Monday, May 9, 2016

Art with Fabric..."The Kiss"

Welcome to my stop on Alida's Art with Fabric blog hop!!!

I was delighted when Alida asked me to participate but also completely clueless as to what art masterpiece to try to re-create in fabric.  Little did I know that the piece I choose is considered to be of higher value to the art world than the Mona Lisa. I must have a good eye for art ... that I was totally unaware I had... "Unlike the Mona Lisa, which disappoints when you confront it and the crowds gathered around the salle in the Louvre that holds it, "The Kiss" by Gustav Klimt surpasses expectations" writes, journalist Adrian Brijbassi.  At nearly 6 foot square and gilded in lots of gold leaf, it is easy to see how it's grand scale and beauty draw admirers to it's exhibit at The Belvedere Museum in Vienna, Austria. It's use of gold leaf depicted in a work of art featuring the earthly pleasures and sensuality were considered blasphemous and profane at the time it was created in 1907-1908, as gold should have been only used in religious depictions according to society at the time. Scandalous indeed.  Gustav Klimt never married and is said to have possibly fathered 14 children, so I am guessing he wasn't too overly concerned with what others thought of him. 

Gustav Klimt "The Kiss" [Public domain], via Wikimedia Commons  

"The Kiss" may be a self-portrait of the artist himself but the woman is thought to be a few different women he knew.  Some believe it is Emilie Floge, a long-time partner and fashion designer Klimt had a long relationship with, others believe it may be Adele Bloch-Bauer, the wife of a sugar industrialist (and Klimt's lover) who he had painted another picture of earlier in the same year, still others think it is 'Red Hilda' a model Klimt had employed for some of his other paintings.  'The Kiss' was bought by the Belvedere Museum for 25,000 crowns (equal to about $240,000 today) before the piece was even done. But how could Klimt refuse to sell it when previously the highest amount paid for a piece of art in Austria was a mere 500 crowns. In 2006, Klimt's less renowned, Adele Bloch Bauer 1 sold for $135 million, which at the time, was "the highest sum ever paid for a painting" noted the New York Times at the time of it's sale.
While Klimt is noted for the saying---All Art is Erotic---I was immediately drawn to the Art Nouveau quality of this piece along with all it's wonderful geometric shapes not it's eroticism.  While not the most erotic piece of art I've seen I will admit all those triangles, rectangles and circles really got this quilter's heart all a flutter!!! They were just begging to be the subject of a quilted piece.  I also made an immediate connection between this piece and Kaffe Fassett fabrics I adore and that was where I started this for just the right stuff.  I also, love grunge fabrics, and for me all those brush stokes in the sky were just perfect for the grunge line of fabrics.

And below is my finished art piece rendition.  I cut it down to a nice rectangular shape as I prefer that shape on my walls.  My piece finished at 33 x 42 inches.

I started by drawing the piece out onto a couple of 18x24 inches of newsprint taped together with the help of a projector. I originally thought I would just fmq those swirls into the piece but instead free motion quilted the swirls into the background and put some matchstick quilting in area above her dress.  I really didn't want quilted swirls distracting from the gorgeous Kaffe fabrics.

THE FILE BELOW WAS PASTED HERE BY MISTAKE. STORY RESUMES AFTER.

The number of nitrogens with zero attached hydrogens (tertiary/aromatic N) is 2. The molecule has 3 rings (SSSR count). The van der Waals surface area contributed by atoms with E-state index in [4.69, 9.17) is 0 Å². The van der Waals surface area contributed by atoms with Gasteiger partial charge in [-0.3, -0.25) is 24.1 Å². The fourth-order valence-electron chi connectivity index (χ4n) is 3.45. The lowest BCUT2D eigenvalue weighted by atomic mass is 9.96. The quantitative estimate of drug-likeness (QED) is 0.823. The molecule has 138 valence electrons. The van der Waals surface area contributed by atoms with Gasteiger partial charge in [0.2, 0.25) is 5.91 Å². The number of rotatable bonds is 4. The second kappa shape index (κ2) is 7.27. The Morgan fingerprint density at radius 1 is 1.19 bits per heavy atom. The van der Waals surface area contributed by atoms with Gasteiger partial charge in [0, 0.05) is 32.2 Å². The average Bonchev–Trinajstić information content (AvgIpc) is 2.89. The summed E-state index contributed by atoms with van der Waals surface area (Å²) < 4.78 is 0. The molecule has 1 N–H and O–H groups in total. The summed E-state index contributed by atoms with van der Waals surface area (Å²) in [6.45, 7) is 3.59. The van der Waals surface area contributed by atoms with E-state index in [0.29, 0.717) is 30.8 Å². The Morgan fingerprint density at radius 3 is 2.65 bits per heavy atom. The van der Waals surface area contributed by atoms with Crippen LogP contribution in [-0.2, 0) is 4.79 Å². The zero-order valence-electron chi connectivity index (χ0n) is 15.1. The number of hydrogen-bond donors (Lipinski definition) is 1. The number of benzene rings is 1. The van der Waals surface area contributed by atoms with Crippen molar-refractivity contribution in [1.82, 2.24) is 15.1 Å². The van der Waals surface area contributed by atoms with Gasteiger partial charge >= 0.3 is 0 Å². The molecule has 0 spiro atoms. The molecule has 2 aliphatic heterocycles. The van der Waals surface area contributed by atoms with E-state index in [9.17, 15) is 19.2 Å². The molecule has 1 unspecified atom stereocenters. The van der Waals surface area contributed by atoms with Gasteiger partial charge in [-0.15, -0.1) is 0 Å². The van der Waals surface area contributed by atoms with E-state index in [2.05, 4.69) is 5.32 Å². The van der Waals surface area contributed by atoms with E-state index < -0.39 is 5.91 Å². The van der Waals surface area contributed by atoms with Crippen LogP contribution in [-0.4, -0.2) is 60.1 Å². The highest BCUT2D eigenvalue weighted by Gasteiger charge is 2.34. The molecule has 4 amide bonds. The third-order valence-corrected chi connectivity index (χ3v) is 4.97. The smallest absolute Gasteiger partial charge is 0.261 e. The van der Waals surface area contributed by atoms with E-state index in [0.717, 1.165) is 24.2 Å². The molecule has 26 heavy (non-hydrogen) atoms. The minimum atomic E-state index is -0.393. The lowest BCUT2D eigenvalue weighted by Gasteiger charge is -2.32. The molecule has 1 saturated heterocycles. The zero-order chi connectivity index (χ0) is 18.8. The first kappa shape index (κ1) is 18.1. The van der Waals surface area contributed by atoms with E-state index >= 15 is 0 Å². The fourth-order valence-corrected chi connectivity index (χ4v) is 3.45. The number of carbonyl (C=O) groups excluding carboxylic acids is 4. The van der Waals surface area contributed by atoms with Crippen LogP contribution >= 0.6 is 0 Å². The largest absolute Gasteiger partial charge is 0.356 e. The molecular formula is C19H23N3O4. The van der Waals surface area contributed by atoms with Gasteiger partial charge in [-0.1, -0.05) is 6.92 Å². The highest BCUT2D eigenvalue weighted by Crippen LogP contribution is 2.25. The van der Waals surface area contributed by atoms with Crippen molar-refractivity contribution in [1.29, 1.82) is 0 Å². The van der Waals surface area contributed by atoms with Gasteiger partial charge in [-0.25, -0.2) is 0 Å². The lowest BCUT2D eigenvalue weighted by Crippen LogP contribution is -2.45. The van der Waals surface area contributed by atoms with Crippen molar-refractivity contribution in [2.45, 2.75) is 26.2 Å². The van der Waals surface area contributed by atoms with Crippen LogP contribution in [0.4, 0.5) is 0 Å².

Then I just began tracing each individual section onto another piece of paper and started paper piecing it, working my way across from left to right, with each of those smaller sections then joining together to make a piece of the puzzle come to life.  Below is a picture a little way over half way there.

This lower section of the piece took me one week of evenings after work each night.  Each night I did approximately a fifth of the distance and felt triumphant and overjoyed with the results.  But next up was just as much work with the undertaking of the flying geese sections. 16 sections to be exact.

I think if it were possible to count the pieces of fabric that I used in the making of this I would be in shock.

At this point, I took a week of vacation to try to finish this up.  I have never been a fan of raw edge applique but as this was going to be an art quilt --- that would hang on the wall --- it didn't bother me as much to use some steam-a-seam product since the added stiffness was going to be on the wall not to be cuddled under.  I ironed the pieces together on a white sheet of fabric that I put over my light box so I could get them all put in just the right places.  What I loved about this process was how quickly the piece really started to look fantastic!!!

Before long it looked like this.  I sewed the flower fabric onto the bottom of the flying geese and trimmed it to size. Both the flying geese and the lower yellow, black and white rectangle sections I glued onto the white background with a permanent no sew glue called Speed-Sew.  Where the yellow,black, white rectangles meet the flowers and curve, I was able to turn the fabric under and top stitch so I could eliminate the raw edges on the pieced section that would not have laid flat. I didn't want any seams in the brown background so I used a method that I have used in circles before involving flanges. I ironed on freezer paper on the back of the brown background in the shape I needed and then cut it out a generous half inch larger that I needed it.  Then with the freezer paper still attached I cut flanges into the fabric and spot glued the with an Elmer's glue stick onto the freezer paper. After working my way around the entire piece. the pulled out the freezer paper working it back into shape with my iron and then glued it to my piece around it.  In this manner I was able to create a turned edge applique shape out of my background.  I then just took it to my sewing machine and top stitched it down.